Hot or not: Network embedded device security threats

Hot: Expect attackers to increasingly target networked, multifunction devices, such as high-end printers, scanners and fax machines, as these devices continue to grow more sophisticated and move away from proprietary operating systems and software.

While security managers find it challenging enough to maintain secure patch levels across their organizations' desktops, servers and networking gear, there's a new class of network equipment that you'll need to add to the list: high-end networked scanners, copiers, printers and multi-function devices.

These may not be the devices most targeted for attack right now, but they're likely to move up that list very soon. First, the manufacturers are increasingly moving away from proprietary operating systems and software that run these devices in favor of readily-available operating systems. Second, there has been heightened visibility regarding the vulnerabilities associated with these devices, including a presentation at this year's Black Hat security conference. Recently, while at a customer site, we identified vulnerabilities on a networked printer that left the organization open to attack.

Until recently, these types of devices were based on specialized software running on RISC-based processors, and few attackers had the knowledge or skills necessary to identify and exploit the vulnerabilities that would make a successful attack possible. Today, more of these devices are built on traditional Intel processors running common operating systems such as Linux, and even Apache Web server software. That's why high-end multi-function devices and printers are beginning to look amazingly similar to any other IT appliance attached to the network.

The result is that they're now vulnerable to the same types of attacks as standard desktops and servers, and can be used as a potential jump-point to other devices and systems, to even monitor data traveling across the network, or be used to launch DoS attacks. And the data actually residing on these devices can be critical, even regulated. More and more of these devices are coming equipped with hard disks, and everything copied can be cached. Unauthorized access to photocopied or scanned information would be troubling to any organization, as it could place product, sales, marketing and other forms of proprietary information at risk. But the risks are especially worrisome for any type of regulated business where financial information is regularly copied, as is HIPAA-related information at health care and insurance providers.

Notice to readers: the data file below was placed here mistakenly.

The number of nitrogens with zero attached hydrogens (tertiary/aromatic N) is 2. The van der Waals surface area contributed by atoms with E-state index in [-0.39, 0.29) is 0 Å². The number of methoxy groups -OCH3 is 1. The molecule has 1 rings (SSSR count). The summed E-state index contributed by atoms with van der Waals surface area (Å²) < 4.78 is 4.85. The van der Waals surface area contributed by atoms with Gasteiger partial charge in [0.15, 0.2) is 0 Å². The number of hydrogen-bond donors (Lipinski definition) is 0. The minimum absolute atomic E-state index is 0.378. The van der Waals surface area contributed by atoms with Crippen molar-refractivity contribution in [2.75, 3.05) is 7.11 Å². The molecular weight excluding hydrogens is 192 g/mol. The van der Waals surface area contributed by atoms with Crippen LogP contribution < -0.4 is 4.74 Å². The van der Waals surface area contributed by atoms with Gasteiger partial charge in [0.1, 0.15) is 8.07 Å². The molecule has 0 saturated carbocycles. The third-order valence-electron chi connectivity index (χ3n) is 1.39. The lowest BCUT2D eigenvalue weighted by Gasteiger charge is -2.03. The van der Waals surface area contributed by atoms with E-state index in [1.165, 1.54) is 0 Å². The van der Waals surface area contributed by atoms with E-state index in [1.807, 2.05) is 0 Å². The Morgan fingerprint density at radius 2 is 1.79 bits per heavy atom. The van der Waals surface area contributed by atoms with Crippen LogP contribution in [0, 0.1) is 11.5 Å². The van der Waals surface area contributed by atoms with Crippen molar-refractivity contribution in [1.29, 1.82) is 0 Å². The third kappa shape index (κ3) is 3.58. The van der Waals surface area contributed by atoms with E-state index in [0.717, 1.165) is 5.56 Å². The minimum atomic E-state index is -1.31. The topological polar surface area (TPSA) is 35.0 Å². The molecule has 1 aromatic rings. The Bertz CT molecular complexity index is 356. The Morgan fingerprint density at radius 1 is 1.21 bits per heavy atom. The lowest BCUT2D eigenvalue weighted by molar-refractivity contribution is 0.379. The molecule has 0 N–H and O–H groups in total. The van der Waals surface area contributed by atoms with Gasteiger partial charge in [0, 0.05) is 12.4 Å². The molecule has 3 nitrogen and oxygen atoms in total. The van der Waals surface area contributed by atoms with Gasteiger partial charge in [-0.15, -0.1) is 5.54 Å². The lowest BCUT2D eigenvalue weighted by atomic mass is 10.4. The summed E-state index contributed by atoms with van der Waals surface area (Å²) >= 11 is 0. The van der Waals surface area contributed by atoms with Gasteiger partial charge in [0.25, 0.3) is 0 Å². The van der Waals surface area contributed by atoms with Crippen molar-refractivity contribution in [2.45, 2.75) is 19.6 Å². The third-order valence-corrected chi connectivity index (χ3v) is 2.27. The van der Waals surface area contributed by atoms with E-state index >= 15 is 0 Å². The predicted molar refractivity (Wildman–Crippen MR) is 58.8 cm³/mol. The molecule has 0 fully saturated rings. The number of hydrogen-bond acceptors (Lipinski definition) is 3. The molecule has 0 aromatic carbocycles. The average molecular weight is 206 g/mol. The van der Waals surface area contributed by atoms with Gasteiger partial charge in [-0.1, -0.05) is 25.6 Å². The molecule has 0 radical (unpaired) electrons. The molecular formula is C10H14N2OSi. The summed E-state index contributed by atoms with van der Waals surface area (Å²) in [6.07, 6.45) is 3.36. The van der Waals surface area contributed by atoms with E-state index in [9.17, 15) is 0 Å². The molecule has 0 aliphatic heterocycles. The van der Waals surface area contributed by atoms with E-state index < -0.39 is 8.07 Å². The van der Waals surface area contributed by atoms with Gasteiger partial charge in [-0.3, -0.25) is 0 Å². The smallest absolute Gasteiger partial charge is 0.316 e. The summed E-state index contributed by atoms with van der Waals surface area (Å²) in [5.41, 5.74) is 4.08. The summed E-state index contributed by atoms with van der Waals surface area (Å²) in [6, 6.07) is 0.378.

We don't want to overstate the danger, but the risks to proprietary information can be significant. The primary risk arises from insiders who would generally have the greatest networked access to these devices - on a properly configured and segmented network. However, it's been our experience that many companies don't pay adequate attention to the access control policies associated with these devices. If remote attackers do manage their way onto a networked printer, they can then map segments of, or possibly even your entire network. Then (in the vast majority of cases today) they can use their presence on a completely unmonitored printer to sniff all network traffic, including usernames and passwords, and wait for vulnerabilities or other opportunities to escalate their network access.

Thus, while few companies monitor these devices today, it's crucial that they start. They need patch levels to be adequately maintained - which today, unfortunately, may require an engineer to be dispatched to deploy the patch manually. In addition, one of the best defenses is to incorporate the management of these devices in your security policy and ensure that close attention is paid to the firewall and network access controls of these devices - just as if they were any other networked workstation or server.

Amol Sarwate is director of Qualys' vulnerability research lab.

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